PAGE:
As per your instructions, no pity and no compliments. Just an observation. I think you already have an idea how many people are moved to action by your words, but mostly by your deeds. Keep on writing, keep on telling the stories that are around us, keep on moving, keep on shedding light, keep on questioning, keep on thinking, keep on caring, keep on. That is what we all must continue to do. Your writing reminds us that someone else is paying attention and that we are not alone. Thanks.

  7. Keyrose says:

    Don’t mind me. Just ambling through.

  8. Poncho1950 says:

    QF, Pese que nací para tamal; de vez en cuando me hace falta la hojita. Esta me queda pero muy cabal.

  9. Kutty Vish says:

    For some people it is very hard to talk about oneself. I am glad you did. I actually envy you. Every day, every hour, you are making a small difference in some ones life. Keep up your good work. There are several who are always wishing you well, just like you are wishing them well. Take care. And do you need a shrink to put a closure?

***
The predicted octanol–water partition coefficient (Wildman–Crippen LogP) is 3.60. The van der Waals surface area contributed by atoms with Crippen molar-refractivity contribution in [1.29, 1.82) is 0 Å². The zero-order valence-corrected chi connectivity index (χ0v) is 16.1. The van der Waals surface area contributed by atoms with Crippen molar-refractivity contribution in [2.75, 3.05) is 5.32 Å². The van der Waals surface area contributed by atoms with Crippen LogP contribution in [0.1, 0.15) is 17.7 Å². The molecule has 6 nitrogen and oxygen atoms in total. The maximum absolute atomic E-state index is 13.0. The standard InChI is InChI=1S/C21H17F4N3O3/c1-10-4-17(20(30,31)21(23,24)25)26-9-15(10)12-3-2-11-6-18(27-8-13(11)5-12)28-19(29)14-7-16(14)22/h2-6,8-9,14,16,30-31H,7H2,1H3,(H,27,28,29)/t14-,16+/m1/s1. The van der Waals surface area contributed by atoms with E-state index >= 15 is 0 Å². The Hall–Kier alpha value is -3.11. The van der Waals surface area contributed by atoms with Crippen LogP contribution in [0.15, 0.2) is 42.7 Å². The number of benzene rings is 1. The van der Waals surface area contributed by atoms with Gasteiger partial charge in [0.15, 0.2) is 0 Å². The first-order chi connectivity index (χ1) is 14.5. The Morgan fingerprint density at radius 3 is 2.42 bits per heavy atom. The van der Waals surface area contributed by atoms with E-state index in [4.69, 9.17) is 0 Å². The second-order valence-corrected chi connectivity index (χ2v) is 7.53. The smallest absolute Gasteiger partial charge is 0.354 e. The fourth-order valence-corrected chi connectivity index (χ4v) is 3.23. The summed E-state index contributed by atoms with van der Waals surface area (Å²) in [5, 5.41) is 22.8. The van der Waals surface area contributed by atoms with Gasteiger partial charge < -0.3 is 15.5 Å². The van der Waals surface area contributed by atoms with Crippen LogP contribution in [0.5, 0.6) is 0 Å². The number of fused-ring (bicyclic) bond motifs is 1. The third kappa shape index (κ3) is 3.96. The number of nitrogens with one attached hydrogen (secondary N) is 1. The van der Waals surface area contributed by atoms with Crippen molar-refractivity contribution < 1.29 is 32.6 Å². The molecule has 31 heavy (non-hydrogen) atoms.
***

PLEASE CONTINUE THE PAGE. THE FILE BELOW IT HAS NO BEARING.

• Que Fregados says:

      As a fellow shrink, you know that we all need one. I don’t think so much for closure, just to process our complicated feelings. You and I are alike in so many ways, Vish, but we can only control so much and we can intellectualize our actions all we want but it doesn’t change the fact that we will have to come to terms with our messy, uncontrollable emotions (& run-on sentences). I really value your friendship, I am sure you know that.

  10. lisasjm says:

    Thank you for sharing even if it was uncomfortable. You have an inspirational story that should be shared.

  11. Abel M. says:

    Thanks for making me feel like a slacker! But then again, I’m glad you’re still around to do so. When you make it to Chicago, let me know. It would be nice to catch up.

    • Que Fregados says: